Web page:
In an era of small ball, playing big might be Raptors' secret weapon

William Lou
·NBA reporter
·6-min read

With Toronto Raptors head coach Nick Nurse, there’s always a trick up his sleeve.

Nurse famously used a middle school strategy to neutralize Stephen Curry when the Raptors won their first championship. And while Curry called it “janky,” Nurse literally wears his box-and-one proudly in the form of a sweater on his charity apparel line. Innovation is his calling card, as Nurse has since introduced triangle-and-twos, two-three zones, full-court traps, and a host of other so-called gimmicks to produce the league’s second-stingiest defense this season.

That’s what makes the Raptors such a tough out. The defending champions are balanced, deep, experienced, and mentally resilient. For what they lack in elite talent — which isn’t even lacking if Pascal Siakam recaptures his early-season form — they make up for with smarts. Kyle Lowry and Marc Gasol are among the headiest players at their positions, and of course, there’s also Nurse pulling the strings.

One of his tricks is to play more traditional. In an era where teams like the Houston Rockets have decided that centers and power forwards are obsolete, Nurse sees value in bucking the trend. On two separate conference calls with reporters over the past month, Nurse flirted with the idea of playing his “jumbo lineup” with two centers sharing the floor when the NBA resumes the 2019-20 season.

“I can envision us playing very big, I like to call it our Jumbo Lineup with OG at the two, Pascal at the three, Serge at the four and Marc at the five. I can envision that being very useful for us in the playoffs,” Nurse said a few weeks back.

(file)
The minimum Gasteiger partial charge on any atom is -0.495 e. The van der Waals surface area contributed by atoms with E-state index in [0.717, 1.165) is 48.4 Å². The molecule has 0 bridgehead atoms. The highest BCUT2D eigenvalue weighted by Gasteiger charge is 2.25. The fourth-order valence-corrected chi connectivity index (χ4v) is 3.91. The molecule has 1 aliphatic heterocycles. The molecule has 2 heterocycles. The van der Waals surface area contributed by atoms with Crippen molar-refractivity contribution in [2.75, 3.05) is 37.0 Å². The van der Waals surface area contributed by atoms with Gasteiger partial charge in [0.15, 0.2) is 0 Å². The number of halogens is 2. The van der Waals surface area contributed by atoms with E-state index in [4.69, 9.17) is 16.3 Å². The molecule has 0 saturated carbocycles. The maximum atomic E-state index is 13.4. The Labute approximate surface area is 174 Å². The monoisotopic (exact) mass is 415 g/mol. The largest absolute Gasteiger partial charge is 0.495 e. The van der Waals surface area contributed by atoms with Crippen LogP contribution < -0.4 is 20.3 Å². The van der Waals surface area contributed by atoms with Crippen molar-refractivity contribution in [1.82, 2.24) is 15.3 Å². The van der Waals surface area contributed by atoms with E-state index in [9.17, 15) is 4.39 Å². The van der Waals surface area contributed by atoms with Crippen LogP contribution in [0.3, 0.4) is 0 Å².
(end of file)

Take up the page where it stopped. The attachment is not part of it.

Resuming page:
This alignment isn’t new. Nurse debuted this strategy against the Philadelphia 76ers last season, and it saved the title as much as Kawhi Leonard’s shot. The supersized Sixers had size advantages across the board, and they were in prime position to take a 3-1 lead. But in the second half of that must-win Game 4, Nurse went his jumbo lineup, and that gave them just enough of a boost to even and eventually win the series. It was also implemented to a lesser degree against Milwaukee.

Nurse used it sparing this year, teasing the jumbo lineup in only three games: In a last-ditch comeback push against the Sixers, and as a temporary starting five against the Thunder and Wizards while Fred VanVleet was out. But its limited usage points more to a concerted effort to hide their cards, rather than a lack of results. The jumbo lineup was plus-19 in 30 minutes.

It was a natural fit on defense because of the flexibility in the lineup. Marc Gasol remained in his natural role as the anchor in the paint, while everyone else shifted up a spot. OG Anunoby and Pascal Siakam might be 6-foot-8 on paper, but they are both nimble enough to slide their feet with smaller guards. The biggest ask was for Serge Ibaka to play on the perimeter, but he is fundamentally sound and didn’t look out of place. If anything, it was a familiar job for Ibaka, who spent the large majority of his career at power forward before Nurse converted him into a full-time five last season.

“Defensively, right away it was awesome .. The size could handle the speed, the quickness, the shooting. Usually when you’re too big you can’t keep up or you can’t get back, or you can’t guard all the pick and roll actions, but that didn’t happen.